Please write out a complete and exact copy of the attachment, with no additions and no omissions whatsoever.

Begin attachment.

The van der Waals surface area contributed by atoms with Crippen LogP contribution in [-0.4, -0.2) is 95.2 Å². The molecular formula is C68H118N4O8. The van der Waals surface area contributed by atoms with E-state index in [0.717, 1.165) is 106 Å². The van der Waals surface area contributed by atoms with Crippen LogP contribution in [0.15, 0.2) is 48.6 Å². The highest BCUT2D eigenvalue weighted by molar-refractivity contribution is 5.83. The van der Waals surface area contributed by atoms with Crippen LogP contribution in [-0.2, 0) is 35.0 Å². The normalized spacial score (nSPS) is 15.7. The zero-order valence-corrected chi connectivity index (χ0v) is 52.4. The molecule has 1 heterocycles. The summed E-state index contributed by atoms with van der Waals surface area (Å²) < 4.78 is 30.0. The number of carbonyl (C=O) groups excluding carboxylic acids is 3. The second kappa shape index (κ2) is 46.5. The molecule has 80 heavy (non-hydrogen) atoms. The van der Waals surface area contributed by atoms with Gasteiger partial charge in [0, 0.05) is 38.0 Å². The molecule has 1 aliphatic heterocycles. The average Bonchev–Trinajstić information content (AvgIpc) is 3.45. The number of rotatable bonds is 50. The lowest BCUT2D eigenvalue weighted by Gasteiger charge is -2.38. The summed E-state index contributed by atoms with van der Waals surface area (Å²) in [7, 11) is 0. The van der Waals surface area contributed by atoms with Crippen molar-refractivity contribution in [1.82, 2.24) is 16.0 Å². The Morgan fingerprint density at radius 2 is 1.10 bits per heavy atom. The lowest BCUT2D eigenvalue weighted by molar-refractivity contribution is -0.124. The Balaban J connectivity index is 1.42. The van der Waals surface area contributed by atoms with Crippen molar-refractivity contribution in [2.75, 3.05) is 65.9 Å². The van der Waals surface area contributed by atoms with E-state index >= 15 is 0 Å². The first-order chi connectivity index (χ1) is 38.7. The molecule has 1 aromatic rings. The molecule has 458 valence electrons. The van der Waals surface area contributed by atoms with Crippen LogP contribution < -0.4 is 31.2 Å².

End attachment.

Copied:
The van der Waals surface area contributed by atoms with Crippen LogP contribution in [-0.4, -0.2) is 95.2 Å². The molecular formula is C68H118N4O8. The van der Waals surface area contributed by atoms with E-state index in [0.717, 1.165) is 106 Å². The van der Waals surface area contributed by atoms with Crippen LogP contribution in [0.15, 0.2) is 48.6 Å². The highest BCUT2D eigenvalue weighted by molar-refractivity contribution is 5.83. The van der Waals surface area contributed by atoms with Crippen LogP contribution in [-0.2, 0) is 35.0 Å². The normalized spacial score (nSPS) is 15.7. The zero-order valence-corrected chi connectivity index (χ0v) is 52.4. The molecule has 1 heterocycles. The summed E-state index contributed by atoms with van der Waals surface area (Å²) < 4.78 is 30.0. The number of carbonyl (C=O) groups excluding carboxylic acids is 3. The second kappa shape index (κ2) is 46.5. The molecule has 80 heavy (non-hydrogen) atoms. The van der Waals surface area contributed by atoms with Gasteiger partial charge in [0, 0.05) is 38.0 Å². The molecule has 1 aliphatic heterocycles. The average Bonchev–Trinajstić information content (AvgIpc) is 3.45. The number of rotatable bonds is 50. The lowest BCUT2D eigenvalue weighted by Gasteiger charge is -2.38. The summed E-state index contributed by atoms with van der Waals surface area (Å²) in [7, 11) is 0. The van der Waals surface area contributed by atoms with Crippen molar-refractivity contribution in [1.82, 2.24) is 16.0 Å². The Morgan fingerprint density at radius 2 is 1.10 bits per heavy atom. The lowest BCUT2D eigenvalue weighted by molar-refractivity contribution is -0.124. The Balaban J connectivity index is 1.42. The van der Waals surface area contributed by atoms with Crippen molar-refractivity contribution in [2.75, 3.05) is 65.9 Å². The van der Waals surface area contributed by atoms with E-state index >= 15 is 0 Å². The first-order chi connectivity index (χ1) is 38.7. The molecule has 1 aromatic rings. The molecule has 458 valence electrons. The van der Waals surface area contributed by atoms with Crippen LogP contribution < -0.4 is 31.2 Å².